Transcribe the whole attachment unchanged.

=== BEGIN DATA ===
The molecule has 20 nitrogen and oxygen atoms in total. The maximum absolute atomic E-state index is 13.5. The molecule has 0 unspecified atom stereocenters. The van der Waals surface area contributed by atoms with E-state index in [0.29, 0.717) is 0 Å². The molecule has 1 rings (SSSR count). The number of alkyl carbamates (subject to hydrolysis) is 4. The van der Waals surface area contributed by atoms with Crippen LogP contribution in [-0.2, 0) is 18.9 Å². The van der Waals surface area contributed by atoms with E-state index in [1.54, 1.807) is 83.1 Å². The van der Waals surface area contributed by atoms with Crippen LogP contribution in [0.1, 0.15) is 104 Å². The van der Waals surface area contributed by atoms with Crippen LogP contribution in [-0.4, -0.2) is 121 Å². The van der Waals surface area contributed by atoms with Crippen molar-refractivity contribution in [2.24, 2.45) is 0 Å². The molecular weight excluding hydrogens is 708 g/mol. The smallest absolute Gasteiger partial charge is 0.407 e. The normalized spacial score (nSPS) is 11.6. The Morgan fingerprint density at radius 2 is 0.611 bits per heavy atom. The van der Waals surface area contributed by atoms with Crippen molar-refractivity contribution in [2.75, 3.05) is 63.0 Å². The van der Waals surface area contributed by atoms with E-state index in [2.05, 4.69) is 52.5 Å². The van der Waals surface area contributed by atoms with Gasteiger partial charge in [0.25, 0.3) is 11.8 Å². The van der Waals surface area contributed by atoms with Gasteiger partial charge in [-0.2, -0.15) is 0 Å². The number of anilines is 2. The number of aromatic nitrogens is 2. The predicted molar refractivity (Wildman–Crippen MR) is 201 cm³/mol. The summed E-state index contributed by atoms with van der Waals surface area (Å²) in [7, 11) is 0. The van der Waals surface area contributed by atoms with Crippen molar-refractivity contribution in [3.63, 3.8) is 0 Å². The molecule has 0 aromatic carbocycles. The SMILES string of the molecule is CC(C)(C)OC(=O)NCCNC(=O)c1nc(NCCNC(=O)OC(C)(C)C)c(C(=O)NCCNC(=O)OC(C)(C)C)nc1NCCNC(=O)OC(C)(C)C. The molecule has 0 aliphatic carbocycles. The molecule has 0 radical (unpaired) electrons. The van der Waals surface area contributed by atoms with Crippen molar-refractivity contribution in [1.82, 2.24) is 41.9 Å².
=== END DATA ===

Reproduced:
The molecule has 20 nitrogen and oxygen atoms in total. The maximum absolute atomic E-state index is 13.5. The molecule has 0 unspecified atom stereocenters. The van der Waals surface area contributed by atoms with E-state index in [0.29, 0.717) is 0 Å². The molecule has 1 rings (SSSR count). The number of alkyl carbamates (subject to hydrolysis) is 4. The van der Waals surface area contributed by atoms with Crippen LogP contribution in [-0.2, 0) is 18.9 Å². The van der Waals surface area contributed by atoms with E-state index in [1.54, 1.807) is 83.1 Å². The van der Waals surface area contributed by atoms with Crippen LogP contribution in [0.1, 0.15) is 104 Å². The van der Waals surface area contributed by atoms with Crippen LogP contribution in [-0.4, -0.2) is 121 Å². The van der Waals surface area contributed by atoms with Crippen molar-refractivity contribution in [2.24, 2.45) is 0 Å². The molecular weight excluding hydrogens is 708 g/mol. The smallest absolute Gasteiger partial charge is 0.407 e. The normalized spacial score (nSPS) is 11.6. The Morgan fingerprint density at radius 2 is 0.611 bits per heavy atom. The van der Waals surface area contributed by atoms with Crippen molar-refractivity contribution in [2.75, 3.05) is 63.0 Å². The van der Waals surface area contributed by atoms with E-state index in [2.05, 4.69) is 52.5 Å². The van der Waals surface area contributed by atoms with Gasteiger partial charge in [0.25, 0.3) is 11.8 Å². The van der Waals surface area contributed by atoms with Gasteiger partial charge in [-0.2, -0.15) is 0 Å². The number of anilines is 2. The number of aromatic nitrogens is 2. The predicted molar refractivity (Wildman–Crippen MR) is 201 cm³/mol. The summed E-state index contributed by atoms with van der Waals surface area (Å²) in [7, 11) is 0. The van der Waals surface area contributed by atoms with Crippen molar-refractivity contribution in [3.63, 3.8) is 0 Å². The molecule has 0 aromatic carbocycles. The SMILES string of the molecule is CC(C)(C)OC(=O)NCCNC(=O)c1nc(NCCNC(=O)OC(C)(C)C)c(C(=O)NCCNC(=O)OC(C)(C)C)nc1NCCNC(=O)OC(C)(C)C. The molecule has 0 aliphatic carbocycles. The molecule has 0 radical (unpaired) electrons. The van der Waals surface area contributed by atoms with Crippen molar-refractivity contribution in [1.82, 2.24) is 41.9 Å².